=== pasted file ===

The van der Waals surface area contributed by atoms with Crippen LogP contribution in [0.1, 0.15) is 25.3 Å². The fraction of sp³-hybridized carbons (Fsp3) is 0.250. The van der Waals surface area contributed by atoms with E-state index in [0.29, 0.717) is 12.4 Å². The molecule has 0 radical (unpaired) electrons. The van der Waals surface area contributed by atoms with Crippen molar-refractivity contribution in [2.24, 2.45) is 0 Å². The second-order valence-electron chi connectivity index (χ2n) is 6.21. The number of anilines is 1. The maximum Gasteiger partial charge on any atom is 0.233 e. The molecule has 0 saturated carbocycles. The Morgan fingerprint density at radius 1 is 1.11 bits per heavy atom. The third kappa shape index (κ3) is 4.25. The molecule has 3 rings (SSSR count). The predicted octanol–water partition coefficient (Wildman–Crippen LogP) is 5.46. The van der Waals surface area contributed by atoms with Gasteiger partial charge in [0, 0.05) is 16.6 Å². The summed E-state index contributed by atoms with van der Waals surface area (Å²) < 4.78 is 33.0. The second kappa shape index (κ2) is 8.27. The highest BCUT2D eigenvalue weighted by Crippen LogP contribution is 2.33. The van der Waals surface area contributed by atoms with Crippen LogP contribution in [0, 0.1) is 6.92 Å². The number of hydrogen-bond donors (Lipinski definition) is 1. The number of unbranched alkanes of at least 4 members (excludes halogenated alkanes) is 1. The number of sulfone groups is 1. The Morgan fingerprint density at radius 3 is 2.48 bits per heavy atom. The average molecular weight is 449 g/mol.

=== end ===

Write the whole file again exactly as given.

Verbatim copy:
The van der Waals surface area contributed by atoms with Crippen LogP contribution in [0.1, 0.15) is 25.3 Å². The fraction of sp³-hybridized carbons (Fsp3) is 0.250. The van der Waals surface area contributed by atoms with E-state index in [0.29, 0.717) is 12.4 Å². The molecule has 0 radical (unpaired) electrons. The van der Waals surface area contributed by atoms with Crippen molar-refractivity contribution in [2.24, 2.45) is 0 Å². The second-order valence-electron chi connectivity index (χ2n) is 6.21. The number of anilines is 1. The maximum Gasteiger partial charge on any atom is 0.233 e. The molecule has 0 saturated carbocycles. The Morgan fingerprint density at radius 1 is 1.11 bits per heavy atom. The third kappa shape index (κ3) is 4.25. The molecule has 3 rings (SSSR count). The predicted octanol–water partition coefficient (Wildman–Crippen LogP) is 5.46. The van der Waals surface area contributed by atoms with Gasteiger partial charge in [0, 0.05) is 16.6 Å². The summed E-state index contributed by atoms with van der Waals surface area (Å²) < 4.78 is 33.0. The second kappa shape index (κ2) is 8.27. The highest BCUT2D eigenvalue weighted by Crippen LogP contribution is 2.33. The van der Waals surface area contributed by atoms with Crippen LogP contribution in [0, 0.1) is 6.92 Å². The number of hydrogen-bond donors (Lipinski definition) is 1. The number of unbranched alkanes of at least 4 members (excludes halogenated alkanes) is 1. The number of sulfone groups is 1. The Morgan fingerprint density at radius 3 is 2.48 bits per heavy atom. The average molecular weight is 449 g/mol.